|From:||Tom Lane <tgl(at)sss(dot)pgh(dot)pa(dot)us>|
|To:||Fabien COELHO <coelho(at)cri(dot)ensmp(dot)fr>|
|Cc:||Aleksander Alekseev <aleksander(at)timescale(dot)com>, Thomas Munro <thomas(dot)munro(at)gmail(dot)com>, PostgreSQL Developers <pgsql-hackers(at)lists(dot)postgresql(dot)org>|
|Subject:||Re: rand48 replacement|
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Fabien COELHO <coelho(at)cri(dot)ensmp(dot)fr> writes:
>> Good, but then you shouldn't write associated code as if that's still
>> a problem, because you'll cause other people to think it's still a
>> problem and write equally contorted code elsewhere. "v & 1" is a
>> transparent way of producing a bool, while this code isn't.
> Some Xoshiro-family generators have "linear artifacts in the low bits",
> Although Xoroshiro128** is supposed to be immune, I thought better to keep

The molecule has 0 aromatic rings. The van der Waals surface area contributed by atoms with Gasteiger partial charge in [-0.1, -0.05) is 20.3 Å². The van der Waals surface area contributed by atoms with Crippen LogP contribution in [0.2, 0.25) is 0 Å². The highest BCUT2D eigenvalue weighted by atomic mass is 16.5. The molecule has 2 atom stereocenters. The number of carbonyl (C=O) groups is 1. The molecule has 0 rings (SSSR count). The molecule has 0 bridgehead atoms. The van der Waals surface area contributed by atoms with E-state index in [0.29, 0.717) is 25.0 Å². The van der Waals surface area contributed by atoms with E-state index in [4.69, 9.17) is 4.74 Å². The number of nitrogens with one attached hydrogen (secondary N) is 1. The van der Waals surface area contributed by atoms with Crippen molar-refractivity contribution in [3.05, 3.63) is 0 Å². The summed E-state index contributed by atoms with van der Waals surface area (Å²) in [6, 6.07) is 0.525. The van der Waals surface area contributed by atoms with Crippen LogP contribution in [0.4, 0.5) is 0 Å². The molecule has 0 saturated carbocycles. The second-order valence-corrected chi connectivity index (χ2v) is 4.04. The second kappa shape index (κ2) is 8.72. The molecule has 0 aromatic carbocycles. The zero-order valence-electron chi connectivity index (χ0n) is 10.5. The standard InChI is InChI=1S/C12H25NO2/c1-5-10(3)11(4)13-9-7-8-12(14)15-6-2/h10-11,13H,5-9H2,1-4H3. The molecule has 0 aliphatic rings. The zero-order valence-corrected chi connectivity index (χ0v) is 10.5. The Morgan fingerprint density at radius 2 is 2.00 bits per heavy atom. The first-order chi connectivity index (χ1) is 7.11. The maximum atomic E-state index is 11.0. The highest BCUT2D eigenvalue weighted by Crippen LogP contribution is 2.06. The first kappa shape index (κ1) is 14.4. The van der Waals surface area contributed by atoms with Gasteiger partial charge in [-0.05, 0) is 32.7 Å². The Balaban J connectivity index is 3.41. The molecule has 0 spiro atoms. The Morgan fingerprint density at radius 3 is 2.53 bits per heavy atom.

> away from these, and I could not see why the last bit would be better than
> any other bit, so taking the first looked okay to me at least.
Meh. If we're going to trust the high bits more than the lower ones,
we should do so consistently; it makes no sense to do that in one
pg_prng.c function and not its siblings.
Pushed with that change and some others, notably:
* Rewrote a lot of the comments.
* Refactored so that pg_strong_random() is not called from pg_prng.c.
As it stood, that would result in pulling in OpenSSL in programs that
have no need of it. (ldexp() still creates a dependency on libm, but
I figured that was OK.)
* Changed a number of call sites that were using modulo reduction
to use pg_prng_uint64_range instead. Given the lengthy discussion
we had, it seems silly not to apply the conclusion everywhere.
regards, tom lane
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